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Baker's Dozen

The Passions: Owen Pallett's Favourite Albums
Luke Turner , May 29th, 2014 09:25

Owen Pallett's new album helpfully gives us the title for our latest Baker's Dozen, as he talks Luke Turner through selections including Tori Amos, Throbbing Gristle, Jean Luc Ponty, Dean Blunt, Karlheinz Stockhausen, Total Freedom and Diamanda Galas

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Karlheinz Stockhausen - Mikrophonie I & II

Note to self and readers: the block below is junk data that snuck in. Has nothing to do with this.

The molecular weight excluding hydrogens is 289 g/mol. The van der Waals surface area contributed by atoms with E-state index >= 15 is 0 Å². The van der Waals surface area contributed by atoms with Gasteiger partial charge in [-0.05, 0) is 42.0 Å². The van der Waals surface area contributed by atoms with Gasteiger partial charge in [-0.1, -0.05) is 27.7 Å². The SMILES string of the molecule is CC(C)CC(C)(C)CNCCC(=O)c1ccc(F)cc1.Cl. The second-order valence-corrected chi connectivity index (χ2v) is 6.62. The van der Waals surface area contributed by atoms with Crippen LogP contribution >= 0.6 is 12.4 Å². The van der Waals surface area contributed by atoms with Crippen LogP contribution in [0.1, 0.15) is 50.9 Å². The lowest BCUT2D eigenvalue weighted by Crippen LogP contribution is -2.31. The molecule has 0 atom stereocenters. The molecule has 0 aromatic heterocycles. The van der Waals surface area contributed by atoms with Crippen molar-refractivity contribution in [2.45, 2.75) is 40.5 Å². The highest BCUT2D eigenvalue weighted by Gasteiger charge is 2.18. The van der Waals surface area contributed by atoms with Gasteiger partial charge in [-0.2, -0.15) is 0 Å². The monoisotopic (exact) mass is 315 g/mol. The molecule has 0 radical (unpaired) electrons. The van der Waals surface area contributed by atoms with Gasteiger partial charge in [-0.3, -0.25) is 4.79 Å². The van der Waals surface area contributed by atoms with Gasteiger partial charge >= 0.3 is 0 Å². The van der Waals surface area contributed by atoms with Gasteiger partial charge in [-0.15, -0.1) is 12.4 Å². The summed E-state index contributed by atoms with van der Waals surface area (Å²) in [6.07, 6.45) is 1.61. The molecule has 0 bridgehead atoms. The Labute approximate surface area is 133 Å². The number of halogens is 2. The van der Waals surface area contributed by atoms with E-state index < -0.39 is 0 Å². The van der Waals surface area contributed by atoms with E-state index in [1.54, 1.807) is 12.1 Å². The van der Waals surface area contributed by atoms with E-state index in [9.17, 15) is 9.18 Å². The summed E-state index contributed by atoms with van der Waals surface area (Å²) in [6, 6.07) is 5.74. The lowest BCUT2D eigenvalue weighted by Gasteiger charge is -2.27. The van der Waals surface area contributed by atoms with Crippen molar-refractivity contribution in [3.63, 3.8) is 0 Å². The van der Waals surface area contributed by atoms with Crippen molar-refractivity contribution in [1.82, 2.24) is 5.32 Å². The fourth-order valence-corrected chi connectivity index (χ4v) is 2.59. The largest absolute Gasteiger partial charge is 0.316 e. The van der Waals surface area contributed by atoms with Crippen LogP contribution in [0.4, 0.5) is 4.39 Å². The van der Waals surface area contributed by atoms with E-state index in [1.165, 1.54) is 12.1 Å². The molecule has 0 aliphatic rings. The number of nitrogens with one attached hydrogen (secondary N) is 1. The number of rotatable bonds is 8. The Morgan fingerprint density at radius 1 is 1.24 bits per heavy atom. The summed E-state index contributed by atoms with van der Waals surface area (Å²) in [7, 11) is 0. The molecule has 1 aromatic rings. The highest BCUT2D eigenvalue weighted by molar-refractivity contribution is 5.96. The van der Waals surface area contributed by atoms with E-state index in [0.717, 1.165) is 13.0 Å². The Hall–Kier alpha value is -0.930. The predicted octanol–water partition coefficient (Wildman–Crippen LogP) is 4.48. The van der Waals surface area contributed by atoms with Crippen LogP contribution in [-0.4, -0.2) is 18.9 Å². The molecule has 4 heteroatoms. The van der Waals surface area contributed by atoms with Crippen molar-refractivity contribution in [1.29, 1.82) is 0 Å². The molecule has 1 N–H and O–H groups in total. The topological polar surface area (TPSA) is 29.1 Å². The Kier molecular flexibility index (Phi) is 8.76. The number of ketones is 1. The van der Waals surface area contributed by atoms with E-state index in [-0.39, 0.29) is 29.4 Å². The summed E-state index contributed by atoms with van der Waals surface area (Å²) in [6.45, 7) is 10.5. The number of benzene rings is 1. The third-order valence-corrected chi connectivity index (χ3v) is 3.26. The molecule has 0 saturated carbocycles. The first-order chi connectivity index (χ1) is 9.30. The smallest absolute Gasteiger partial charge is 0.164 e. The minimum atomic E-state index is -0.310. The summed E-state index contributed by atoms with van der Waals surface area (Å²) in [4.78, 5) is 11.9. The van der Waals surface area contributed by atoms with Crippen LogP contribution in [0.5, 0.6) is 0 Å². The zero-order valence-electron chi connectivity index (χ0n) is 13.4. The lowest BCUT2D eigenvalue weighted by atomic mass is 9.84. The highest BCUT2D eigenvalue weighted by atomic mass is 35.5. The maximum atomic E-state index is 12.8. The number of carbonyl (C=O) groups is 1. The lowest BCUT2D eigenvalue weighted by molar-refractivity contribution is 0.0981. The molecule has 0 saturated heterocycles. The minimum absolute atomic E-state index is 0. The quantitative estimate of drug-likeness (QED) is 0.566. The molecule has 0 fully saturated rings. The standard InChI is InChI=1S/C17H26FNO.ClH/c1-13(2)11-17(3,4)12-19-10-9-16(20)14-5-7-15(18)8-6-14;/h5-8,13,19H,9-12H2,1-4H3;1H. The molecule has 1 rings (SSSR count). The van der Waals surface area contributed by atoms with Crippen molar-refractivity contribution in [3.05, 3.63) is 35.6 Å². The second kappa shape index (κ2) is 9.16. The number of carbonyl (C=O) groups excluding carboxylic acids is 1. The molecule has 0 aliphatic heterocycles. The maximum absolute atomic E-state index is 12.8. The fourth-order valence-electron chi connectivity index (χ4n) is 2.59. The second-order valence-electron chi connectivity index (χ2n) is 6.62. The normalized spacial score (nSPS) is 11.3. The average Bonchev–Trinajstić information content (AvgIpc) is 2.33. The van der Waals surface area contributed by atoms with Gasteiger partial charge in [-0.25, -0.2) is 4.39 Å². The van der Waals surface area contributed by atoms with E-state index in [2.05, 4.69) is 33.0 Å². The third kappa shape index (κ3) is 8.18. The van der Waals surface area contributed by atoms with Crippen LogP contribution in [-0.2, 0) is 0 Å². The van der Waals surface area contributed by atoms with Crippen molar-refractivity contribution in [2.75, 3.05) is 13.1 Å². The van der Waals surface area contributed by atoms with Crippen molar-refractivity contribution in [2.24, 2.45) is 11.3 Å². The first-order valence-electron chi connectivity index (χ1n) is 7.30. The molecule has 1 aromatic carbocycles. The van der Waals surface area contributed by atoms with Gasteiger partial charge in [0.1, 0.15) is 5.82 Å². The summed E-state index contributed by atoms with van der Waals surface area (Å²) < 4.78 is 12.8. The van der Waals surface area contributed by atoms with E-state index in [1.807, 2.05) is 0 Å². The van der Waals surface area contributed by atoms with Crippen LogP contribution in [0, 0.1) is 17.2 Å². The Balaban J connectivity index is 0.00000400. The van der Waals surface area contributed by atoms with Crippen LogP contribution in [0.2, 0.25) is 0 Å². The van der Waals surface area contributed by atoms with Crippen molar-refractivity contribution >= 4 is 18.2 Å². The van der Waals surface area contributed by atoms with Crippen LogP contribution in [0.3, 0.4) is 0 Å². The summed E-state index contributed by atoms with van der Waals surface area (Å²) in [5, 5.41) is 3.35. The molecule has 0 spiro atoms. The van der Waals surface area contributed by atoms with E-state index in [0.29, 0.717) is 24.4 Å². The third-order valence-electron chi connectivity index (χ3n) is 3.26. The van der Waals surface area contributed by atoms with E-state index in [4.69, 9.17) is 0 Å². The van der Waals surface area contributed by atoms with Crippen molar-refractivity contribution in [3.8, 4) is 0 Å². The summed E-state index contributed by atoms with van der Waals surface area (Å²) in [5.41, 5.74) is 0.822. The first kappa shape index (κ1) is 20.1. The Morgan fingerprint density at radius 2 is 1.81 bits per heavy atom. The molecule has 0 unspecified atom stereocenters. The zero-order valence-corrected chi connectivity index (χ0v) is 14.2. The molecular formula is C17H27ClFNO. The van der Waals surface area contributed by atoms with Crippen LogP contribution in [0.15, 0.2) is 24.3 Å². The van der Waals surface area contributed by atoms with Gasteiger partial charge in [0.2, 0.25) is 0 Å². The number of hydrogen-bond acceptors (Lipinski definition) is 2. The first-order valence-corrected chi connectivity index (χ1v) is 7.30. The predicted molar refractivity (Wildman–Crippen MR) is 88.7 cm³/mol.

I rejected Stockhausen when I first heard him. When I was a teenager I aggressively felt that there was something wrong with it. This would have been the 90s, and my exposure to a lot of 60s and 70s electro-acoustic music made me feel like it was failure music, that pop music and jazz had so much more interaction with the recorded medium that electro-acoustic music just felt like a waste of time. I don't know whether it's that I am older or the musical landscape has changed, or my exposure to the musical landscape has changed, but the sonics of those early records and sounds of potentiometers and tape experiments is really necessary to my regular listening life. Part of that was a conscious decision to limit the tools that I used to make this record. All the drum machine stuff on the record was handmade sample by sample with an ARP 2600, which is even cheating because Stockhausen didn't have that device. I definitely wanted to create something that felt as if it could have been created 40 years ago or could have been made today. What I'm taking from that now is less the serial aspect of it and more the sonic aspect. The moment I changed my mind about Stockhausen was when I was listening to the Demdike Stare Liberation… EP, which begins with a minute-long Stockhausen sample from Kontakte, and I was like, "Oh man, this sounds, that's right." So I went back and tracked down the records on Discogs, and listened to all the stuff that I listened to at school. I've always felt that my strongest musical relationships are with artists that I don't fully like, that I have a more fraught experience with, and the ones that change over time. Someone like Shostakovich, it's good, I liked it when I was 15 and I like it now, but then there's the stuff that challenges you and changes in your perception over time, like Beethoven.


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